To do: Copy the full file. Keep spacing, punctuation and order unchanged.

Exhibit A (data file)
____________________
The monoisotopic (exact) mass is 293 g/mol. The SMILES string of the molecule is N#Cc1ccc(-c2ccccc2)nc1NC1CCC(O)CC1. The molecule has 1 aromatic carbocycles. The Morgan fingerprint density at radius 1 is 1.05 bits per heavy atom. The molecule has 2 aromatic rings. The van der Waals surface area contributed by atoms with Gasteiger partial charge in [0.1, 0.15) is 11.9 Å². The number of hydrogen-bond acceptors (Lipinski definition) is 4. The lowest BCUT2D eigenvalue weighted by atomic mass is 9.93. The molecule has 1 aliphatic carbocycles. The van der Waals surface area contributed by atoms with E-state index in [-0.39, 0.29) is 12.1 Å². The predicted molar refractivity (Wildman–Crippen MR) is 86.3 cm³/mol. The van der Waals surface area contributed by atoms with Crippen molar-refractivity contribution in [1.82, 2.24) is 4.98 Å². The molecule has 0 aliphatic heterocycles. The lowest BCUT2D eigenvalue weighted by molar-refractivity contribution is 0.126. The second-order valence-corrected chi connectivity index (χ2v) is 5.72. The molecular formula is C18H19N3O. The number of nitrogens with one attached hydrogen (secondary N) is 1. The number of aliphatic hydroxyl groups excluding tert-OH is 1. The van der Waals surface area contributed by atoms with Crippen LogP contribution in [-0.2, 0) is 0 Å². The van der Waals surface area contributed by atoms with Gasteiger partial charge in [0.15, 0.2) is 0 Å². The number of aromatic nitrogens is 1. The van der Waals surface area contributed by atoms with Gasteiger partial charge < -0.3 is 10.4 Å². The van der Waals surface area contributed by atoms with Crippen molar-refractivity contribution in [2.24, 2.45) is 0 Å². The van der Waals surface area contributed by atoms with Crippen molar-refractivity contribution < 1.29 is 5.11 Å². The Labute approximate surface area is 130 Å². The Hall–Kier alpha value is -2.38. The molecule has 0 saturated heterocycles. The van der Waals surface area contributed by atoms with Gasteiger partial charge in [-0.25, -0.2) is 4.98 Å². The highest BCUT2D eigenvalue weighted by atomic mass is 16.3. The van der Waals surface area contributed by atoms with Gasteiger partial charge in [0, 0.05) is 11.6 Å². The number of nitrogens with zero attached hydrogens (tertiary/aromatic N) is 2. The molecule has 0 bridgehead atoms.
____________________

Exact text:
The monoisotopic (exact) mass is 293 g/mol. The SMILES string of the molecule is N#Cc1ccc(-c2ccccc2)nc1NC1CCC(O)CC1. The molecule has 1 aromatic carbocycles. The Morgan fingerprint density at radius 1 is 1.05 bits per heavy atom. The molecule has 2 aromatic rings. The van der Waals surface area contributed by atoms with Gasteiger partial charge in [0.1, 0.15) is 11.9 Å². The number of hydrogen-bond acceptors (Lipinski definition) is 4. The lowest BCUT2D eigenvalue weighted by atomic mass is 9.93. The molecule has 1 aliphatic carbocycles. The van der Waals surface area contributed by atoms with E-state index in [-0.39, 0.29) is 12.1 Å². The predicted molar refractivity (Wildman–Crippen MR) is 86.3 cm³/mol. The van der Waals surface area contributed by atoms with Crippen molar-refractivity contribution in [1.82, 2.24) is 4.98 Å². The molecule has 0 aliphatic heterocycles. The lowest BCUT2D eigenvalue weighted by molar-refractivity contribution is 0.126. The second-order valence-corrected chi connectivity index (χ2v) is 5.72. The molecular formula is C18H19N3O. The number of nitrogens with one attached hydrogen (secondary N) is 1. The number of aliphatic hydroxyl groups excluding tert-OH is 1. The van der Waals surface area contributed by atoms with Crippen LogP contribution in [-0.2, 0) is 0 Å². The van der Waals surface area contributed by atoms with Gasteiger partial charge in [0.15, 0.2) is 0 Å². The number of aromatic nitrogens is 1. The van der Waals surface area contributed by atoms with Gasteiger partial charge < -0.3 is 10.4 Å². The van der Waals surface area contributed by atoms with Crippen molar-refractivity contribution in [2.24, 2.45) is 0 Å². The van der Waals surface area contributed by atoms with Crippen molar-refractivity contribution < 1.29 is 5.11 Å². The Labute approximate surface area is 130 Å². The Hall–Kier alpha value is -2.38. The molecule has 0 saturated heterocycles. The van der Waals surface area contributed by atoms with Gasteiger partial charge in [-0.25, -0.2) is 4.98 Å². The highest BCUT2D eigenvalue weighted by atomic mass is 16.3. The van der Waals surface area contributed by atoms with Gasteiger partial charge in [0, 0.05) is 11.6 Å². The number of nitrogens with zero attached hydrogens (tertiary/aromatic N) is 2. The molecule has 0 bridgehead atoms.